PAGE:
First-Generation Students Share Lessons Learned on Their Trailblazing Paths to Success


According to the Center for First-generation Student Success, 1 in 3 undergraduate students nationwide—nearly five million people—identify as first-generation college students. Across the country, two-year colleges serve a higher percentage of first-generation students than four-year institutions, and City Colleges of Chicago is no exception: Of the 3,806 City Colleges students who earned an associate degree in 2022, just over 60%, or 2,341 students, indicated that they were the first in their families to attend college.

Being a post-secondary trailblazer brings a unique set of challenges and experiences. The Center for First-generation Student Success reports that first-generation students often have fewer familial financial resources than students whose parents have four-year degrees. Without targeted support, they are also less likely to complete a four-year degree compared to peers who have parents with bachelor’s degrees.

Eivan Herrera-Valdez, first generation college student, Harold Washington College 2021 graduate, and current Northwestern University student.

“I think it’s important to talk about how it feels to go through the college and transfer experience as a first-generation student,” said Eivan Herrera-Valdez, a 2021 Harold Washington College graduate now studying psychology and Latinx studies at Northwestern University. “It’s a big change that can be both exciting and a little bit scary.”

Here at City Colleges, targeted student supports make a significant impact on the way first-generation trailblazers like Herrera-Valdez navigate through college. Just ask Amanda Delacruz, a thriving psychology student working toward her associate degree at Truman College.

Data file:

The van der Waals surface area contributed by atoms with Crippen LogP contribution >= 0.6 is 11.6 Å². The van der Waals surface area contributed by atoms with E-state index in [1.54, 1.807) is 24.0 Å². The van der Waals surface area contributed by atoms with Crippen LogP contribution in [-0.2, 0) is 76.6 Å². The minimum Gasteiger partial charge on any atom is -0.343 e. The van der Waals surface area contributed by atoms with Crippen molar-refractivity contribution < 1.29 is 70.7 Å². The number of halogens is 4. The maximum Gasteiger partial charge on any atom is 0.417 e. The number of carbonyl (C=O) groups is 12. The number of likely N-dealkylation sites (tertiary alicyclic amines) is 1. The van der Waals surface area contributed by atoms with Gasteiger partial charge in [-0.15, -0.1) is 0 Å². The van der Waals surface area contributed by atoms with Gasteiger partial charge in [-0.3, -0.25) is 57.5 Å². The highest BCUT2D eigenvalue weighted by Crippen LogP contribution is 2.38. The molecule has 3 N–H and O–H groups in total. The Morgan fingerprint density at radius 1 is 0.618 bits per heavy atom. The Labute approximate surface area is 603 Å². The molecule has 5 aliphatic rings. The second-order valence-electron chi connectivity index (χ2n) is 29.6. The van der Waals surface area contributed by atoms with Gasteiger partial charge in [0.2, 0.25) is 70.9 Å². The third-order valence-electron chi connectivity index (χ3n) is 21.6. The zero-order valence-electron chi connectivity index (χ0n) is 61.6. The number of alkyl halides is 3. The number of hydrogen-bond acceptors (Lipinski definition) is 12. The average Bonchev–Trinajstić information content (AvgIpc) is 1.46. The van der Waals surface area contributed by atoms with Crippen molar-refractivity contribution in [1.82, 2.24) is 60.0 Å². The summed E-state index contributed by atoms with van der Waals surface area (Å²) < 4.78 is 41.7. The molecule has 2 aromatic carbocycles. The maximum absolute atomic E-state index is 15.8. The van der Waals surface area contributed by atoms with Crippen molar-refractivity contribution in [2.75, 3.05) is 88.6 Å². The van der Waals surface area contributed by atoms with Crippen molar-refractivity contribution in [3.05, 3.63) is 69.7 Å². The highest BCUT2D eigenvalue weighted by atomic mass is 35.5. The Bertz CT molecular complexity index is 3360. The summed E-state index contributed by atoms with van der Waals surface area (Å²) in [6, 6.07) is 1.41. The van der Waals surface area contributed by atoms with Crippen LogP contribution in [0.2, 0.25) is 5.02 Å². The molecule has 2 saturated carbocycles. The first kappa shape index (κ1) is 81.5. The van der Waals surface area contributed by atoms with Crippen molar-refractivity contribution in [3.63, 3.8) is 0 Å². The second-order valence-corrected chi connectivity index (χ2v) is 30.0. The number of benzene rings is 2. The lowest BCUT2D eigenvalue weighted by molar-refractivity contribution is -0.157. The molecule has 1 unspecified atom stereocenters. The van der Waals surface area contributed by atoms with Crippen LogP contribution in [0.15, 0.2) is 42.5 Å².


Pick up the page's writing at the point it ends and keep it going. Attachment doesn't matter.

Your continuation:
Amanda Delacruz, first generation college student at Truman College.

“I appreciate the small class sizes at City Colleges, because they make it so much easier to connect with professors about questions or talk about the struggles I may be having,” Delacruz said. “Free tutoring services have also been incredibly helpful after being several years out of high school. Everyone has always been more than willing to help.”

For her part, Wright College student Raine Yung found strength in her college’s career and transfer centers and student activities.

Raine Yung, first generation college student at Wright College.

“Wright has exposed me to amazing opportunities like transfer fairs, internships, and leadership positions within clubs,” Yung said. “The Transfer Leadership Class here introduced me to knowledge and people who have experienced the college process. I now have a sense of direction and intention as a college student.”

These intentional supports and programs are central to City Colleges of Chicago’s mission to address and overcome underlying disparities and inequities of access and graduation in higher education. Federally-funded TRiO outreach and student support programs are available at Truman College, Harold Washington College, and Malcolm X College and are specifically designed to support first-generation students or students from lower-income families. Additional resources offered to our first-generation students include First Year Experience programs, career planning and placement, transfer services, and academic support services like tutoring.

Our first-generation students are quick to share words of wisdom to their first-generation classmates who might wonder how to find success as the first in their families to attend college.

“Take advantage of your college’s resources, advisors, and professors—they all want to help you,” said Yung. “Community college can introduce you to so many opportunities. You just have to take initiative and advocate for yourself.”

Delacruz agrees wholeheartedly: “Use the resources available to you, read those e-mails that come through your student e-mail account, and keep up to date with your college website,” she suggested.

City Colleges of Chicago is proud to join higher education institutions nationwide in this year’s First-Generation College Celebration. The event was started in 2017 by two national non-profits, The Council for Opportunity in Education and the Center for First-generation Student Success. November 8 was selected for the yearly celebration to honor the anniversary of the day a landmark piece of legislation called the Higher Education Act of 1965, which emerged out of President Lyndon B. Johnson’s War on Poverty. The Act aimed to level the academic playing field for students of color and low-income or first-generation students through federal grants, loans, and college support programs that target post-secondary access, retention, and completion.

At City Colleges, our robust community of first-generation students, faculty, staff, and alumni are making a difference for their families and communities. To read a staff perspective on being a first-generation student, visit